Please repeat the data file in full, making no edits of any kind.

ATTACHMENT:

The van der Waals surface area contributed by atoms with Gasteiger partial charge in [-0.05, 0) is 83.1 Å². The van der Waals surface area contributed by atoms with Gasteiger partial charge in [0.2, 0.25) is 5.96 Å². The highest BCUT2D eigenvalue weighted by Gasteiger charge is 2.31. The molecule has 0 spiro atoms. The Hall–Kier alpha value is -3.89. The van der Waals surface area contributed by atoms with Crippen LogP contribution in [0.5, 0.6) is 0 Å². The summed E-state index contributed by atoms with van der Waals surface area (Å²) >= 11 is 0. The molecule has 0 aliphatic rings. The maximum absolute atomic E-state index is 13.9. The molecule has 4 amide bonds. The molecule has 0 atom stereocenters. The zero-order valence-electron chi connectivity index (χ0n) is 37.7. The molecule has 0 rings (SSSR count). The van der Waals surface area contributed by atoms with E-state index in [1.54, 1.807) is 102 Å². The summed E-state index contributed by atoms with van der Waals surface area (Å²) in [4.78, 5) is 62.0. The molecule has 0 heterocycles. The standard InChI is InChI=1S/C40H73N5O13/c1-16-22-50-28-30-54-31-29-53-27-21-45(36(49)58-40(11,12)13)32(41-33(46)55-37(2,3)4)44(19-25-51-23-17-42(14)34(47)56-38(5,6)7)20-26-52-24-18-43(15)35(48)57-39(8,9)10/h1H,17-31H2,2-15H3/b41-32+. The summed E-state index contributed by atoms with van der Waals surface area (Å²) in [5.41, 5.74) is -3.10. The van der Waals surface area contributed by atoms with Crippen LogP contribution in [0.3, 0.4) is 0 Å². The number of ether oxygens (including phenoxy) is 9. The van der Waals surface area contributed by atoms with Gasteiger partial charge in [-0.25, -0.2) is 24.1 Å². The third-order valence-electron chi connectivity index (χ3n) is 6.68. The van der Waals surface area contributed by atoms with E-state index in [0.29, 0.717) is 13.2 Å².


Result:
The van der Waals surface area contributed by atoms with Gasteiger partial charge in [-0.05, 0) is 83.1 Å². The van der Waals surface area contributed by atoms with Gasteiger partial charge in [0.2, 0.25) is 5.96 Å². The highest BCUT2D eigenvalue weighted by Gasteiger charge is 2.31. The molecule has 0 spiro atoms. The Hall–Kier alpha value is -3.89. The van der Waals surface area contributed by atoms with Crippen LogP contribution in [0.5, 0.6) is 0 Å². The summed E-state index contributed by atoms with van der Waals surface area (Å²) >= 11 is 0. The molecule has 0 aliphatic rings. The maximum absolute atomic E-state index is 13.9. The molecule has 4 amide bonds. The molecule has 0 atom stereocenters. The zero-order valence-electron chi connectivity index (χ0n) is 37.7. The molecule has 0 rings (SSSR count). The van der Waals surface area contributed by atoms with E-state index in [1.54, 1.807) is 102 Å². The summed E-state index contributed by atoms with van der Waals surface area (Å²) in [4.78, 5) is 62.0. The molecule has 0 heterocycles. The standard InChI is InChI=1S/C40H73N5O13/c1-16-22-50-28-30-54-31-29-53-27-21-45(36(49)58-40(11,12)13)32(41-33(46)55-37(2,3)4)44(19-25-51-23-17-42(14)34(47)56-38(5,6)7)20-26-52-24-18-43(15)35(48)57-39(8,9)10/h1H,17-31H2,2-15H3/b41-32+. The summed E-state index contributed by atoms with van der Waals surface area (Å²) in [5.41, 5.74) is -3.10. The van der Waals surface area contributed by atoms with Crippen LogP contribution in [0.3, 0.4) is 0 Å². The number of ether oxygens (including phenoxy) is 9. The van der Waals surface area contributed by atoms with Gasteiger partial charge in [-0.25, -0.2) is 24.1 Å². The third-order valence-electron chi connectivity index (χ3n) is 6.68. The van der Waals surface area contributed by atoms with E-state index in [0.29, 0.717) is 13.2 Å².